Centre for Advanced Study

at the Norwegian Academy of Science and Letters

  • Glacier ice melting arctic

    Glaciers retreat: - The mountain is sad

  • Kavli prize winners 2016

    The Kavli Week 2016: honoring nine scientific pioneers

    September 6, the Kavli Prize honors the 2016 Laureates for their seminal advances in Astrophysics, Nanoscience and Neuroscience. The program of the Kavli Week also facilitates for dialogues on significant research in the fields of Astrophysics, Nanoscience and Neuroscience

  • Interdisciplinary

    2016/2017: From math to air pollution and archaeology

    Three new research groups are settling in at CAS, and we are excited to present highly diverse and internationally composed research groups.

  • Bears have solved some major problems in modern medicine, Professor Jon Swenson says, explaining that CNES, the French space agency, is interested in bear research because bears do not suffer from diseases relating to inactivity, but humans do. For humans involved in space travel, of course, the problem of inactivity is one that requires long-term study. Photograph: Shutterstock

    - Bears have solved major problems of modern medicine

    Bears increase their weight by fifty per cent during the autumn, and then they lie down to hibernate for six months. According to Professor Jon Swenson, who has been studying bears for over thirty years, a human who did this would never get up again. During our interview, Swenson explains why the Centre National d’Etudes Spatiales (CNES), the French space agency, is interested in his data on bears.

  • Close up picture of a brown bear Photo: Shutterstock

    - Humans, not climate, cause extinction

    The CAS project on harvested large mammals is a significant example of how basic research can fruitfully, if unpredictably, enhance new knowledge across fields.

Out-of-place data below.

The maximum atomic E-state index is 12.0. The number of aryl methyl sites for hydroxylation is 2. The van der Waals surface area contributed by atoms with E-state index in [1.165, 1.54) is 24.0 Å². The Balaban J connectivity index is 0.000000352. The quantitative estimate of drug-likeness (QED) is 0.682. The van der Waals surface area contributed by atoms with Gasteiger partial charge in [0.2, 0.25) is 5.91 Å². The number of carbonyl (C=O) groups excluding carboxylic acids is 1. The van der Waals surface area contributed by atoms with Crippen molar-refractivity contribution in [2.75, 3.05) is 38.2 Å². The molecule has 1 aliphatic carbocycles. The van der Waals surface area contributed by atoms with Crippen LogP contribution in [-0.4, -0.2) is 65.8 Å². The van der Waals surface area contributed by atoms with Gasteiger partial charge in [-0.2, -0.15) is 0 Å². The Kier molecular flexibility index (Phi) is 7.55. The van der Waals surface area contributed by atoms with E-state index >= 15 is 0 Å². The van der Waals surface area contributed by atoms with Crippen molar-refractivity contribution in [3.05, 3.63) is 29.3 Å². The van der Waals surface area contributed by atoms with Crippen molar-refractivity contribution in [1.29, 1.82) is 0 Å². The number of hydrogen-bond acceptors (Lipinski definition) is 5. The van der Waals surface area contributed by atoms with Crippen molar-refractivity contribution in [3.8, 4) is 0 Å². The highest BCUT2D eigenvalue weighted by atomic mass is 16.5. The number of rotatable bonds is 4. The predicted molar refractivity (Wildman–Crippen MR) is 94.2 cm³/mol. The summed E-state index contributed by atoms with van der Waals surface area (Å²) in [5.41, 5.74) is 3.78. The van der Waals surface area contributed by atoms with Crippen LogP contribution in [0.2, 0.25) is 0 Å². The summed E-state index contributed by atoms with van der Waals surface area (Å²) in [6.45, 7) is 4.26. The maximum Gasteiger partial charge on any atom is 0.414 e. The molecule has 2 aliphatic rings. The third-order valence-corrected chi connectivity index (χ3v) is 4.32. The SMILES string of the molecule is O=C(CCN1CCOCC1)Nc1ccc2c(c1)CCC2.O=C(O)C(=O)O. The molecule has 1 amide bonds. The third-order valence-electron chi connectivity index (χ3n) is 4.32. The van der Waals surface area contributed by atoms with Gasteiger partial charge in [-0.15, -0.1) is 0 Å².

• Filosofene Camilla Serck-Hansen og Frode Kjosavik

    Beyond the limits of science

    - We learnt from Kant that science has a tendency to go beyond its own limits, Professor Camilla Serck-Hanssen says. She is working on the oldest, most basic philosophical questions that to untrained minds might seem unanswerable. Together with Professor Frode Kjosavik she leads a metaphysical research project at CAS, pursuing questions that science cannot answer.

  • Professor Robert Losey analyzes dog skeletons in Siberia. Professor Losey is part of the CAS project Arctic Domestication in the Era of the Anthropocene.

    Dogs and humans' long-lasting relationship

  • Reindeer Norway Arctic

    Sense a different Arctic

    In the exhibition NyArktis, CAS researchers challenge portrayals of the Arctic as bare and without human’s presence, and experiment in new ways of presenting the region.

  • "An engaging love letter to ethnography"

    In The Times Literary Supplement CAS group leader Professor Marianne Lien's book Becoming Salmon, Aquaculture and the domestication of a fish is described as «...a masterly ethnographic study of mankind’s relationship with farmed fish».

  • Scientific Director at The Centre for Advanced Study (CAS) in Oslo, Professor Vigdis Broch-Due, and Postdoc Margit Ystanes recently published the book Trusting and its Tribulations: Interdisciplinary engagements with Intimacy, Sociality and Trust

    Book release: challenging the conventional wisdom about trust

    Scientific Director at CAS, Professor Vigdis Broch-Due, and colleague Postdoc Margit Ystanes want to introduce the complexities of trust in a debate they criticise as ethnocentric, abstract and limited.

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